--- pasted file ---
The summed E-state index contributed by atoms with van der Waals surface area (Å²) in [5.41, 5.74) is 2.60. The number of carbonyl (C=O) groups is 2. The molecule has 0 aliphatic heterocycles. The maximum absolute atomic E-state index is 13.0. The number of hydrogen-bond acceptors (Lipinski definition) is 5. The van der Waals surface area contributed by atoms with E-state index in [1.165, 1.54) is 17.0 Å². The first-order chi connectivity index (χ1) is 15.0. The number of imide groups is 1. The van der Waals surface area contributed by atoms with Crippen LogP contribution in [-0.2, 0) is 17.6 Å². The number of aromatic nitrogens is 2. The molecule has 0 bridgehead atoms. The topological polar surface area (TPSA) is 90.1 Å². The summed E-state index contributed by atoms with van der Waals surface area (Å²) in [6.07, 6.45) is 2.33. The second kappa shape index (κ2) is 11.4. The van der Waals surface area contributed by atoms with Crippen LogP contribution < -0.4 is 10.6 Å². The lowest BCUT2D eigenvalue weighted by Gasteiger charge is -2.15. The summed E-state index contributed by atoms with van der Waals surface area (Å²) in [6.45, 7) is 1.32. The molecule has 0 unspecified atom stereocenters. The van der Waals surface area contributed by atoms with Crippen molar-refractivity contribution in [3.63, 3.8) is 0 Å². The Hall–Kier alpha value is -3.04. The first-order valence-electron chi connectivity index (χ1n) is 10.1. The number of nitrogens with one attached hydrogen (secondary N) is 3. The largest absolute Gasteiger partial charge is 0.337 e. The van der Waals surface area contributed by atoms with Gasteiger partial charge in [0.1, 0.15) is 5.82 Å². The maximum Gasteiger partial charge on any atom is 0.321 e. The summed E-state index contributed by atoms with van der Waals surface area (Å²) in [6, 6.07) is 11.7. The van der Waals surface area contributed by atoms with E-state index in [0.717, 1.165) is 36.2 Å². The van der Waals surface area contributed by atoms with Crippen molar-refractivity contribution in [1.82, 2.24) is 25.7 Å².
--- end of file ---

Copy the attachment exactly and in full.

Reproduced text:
The summed E-state index contributed by atoms with van der Waals surface area (Å²) in [5.41, 5.74) is 2.60. The number of carbonyl (C=O) groups is 2. The molecule has 0 aliphatic heterocycles. The maximum absolute atomic E-state index is 13.0. The number of hydrogen-bond acceptors (Lipinski definition) is 5. The van der Waals surface area contributed by atoms with E-state index in [1.165, 1.54) is 17.0 Å². The first-order chi connectivity index (χ1) is 15.0. The number of imide groups is 1. The van der Waals surface area contributed by atoms with Crippen LogP contribution in [-0.2, 0) is 17.6 Å². The number of aromatic nitrogens is 2. The molecule has 0 bridgehead atoms. The topological polar surface area (TPSA) is 90.1 Å². The summed E-state index contributed by atoms with van der Waals surface area (Å²) in [6.07, 6.45) is 2.33. The second kappa shape index (κ2) is 11.4. The van der Waals surface area contributed by atoms with Crippen LogP contribution < -0.4 is 10.6 Å². The lowest BCUT2D eigenvalue weighted by Gasteiger charge is -2.15. The summed E-state index contributed by atoms with van der Waals surface area (Å²) in [6.45, 7) is 1.32. The molecule has 0 unspecified atom stereocenters. The van der Waals surface area contributed by atoms with Crippen molar-refractivity contribution in [3.63, 3.8) is 0 Å². The Hall–Kier alpha value is -3.04. The first-order valence-electron chi connectivity index (χ1n) is 10.1. The number of nitrogens with one attached hydrogen (secondary N) is 3. The largest absolute Gasteiger partial charge is 0.337 e. The van der Waals surface area contributed by atoms with Gasteiger partial charge in [0.1, 0.15) is 5.82 Å². The maximum Gasteiger partial charge on any atom is 0.321 e. The summed E-state index contributed by atoms with van der Waals surface area (Å²) in [6, 6.07) is 11.7. The van der Waals surface area contributed by atoms with E-state index in [0.717, 1.165) is 36.2 Å². The van der Waals surface area contributed by atoms with Crippen molar-refractivity contribution in [1.82, 2.24) is 25.7 Å².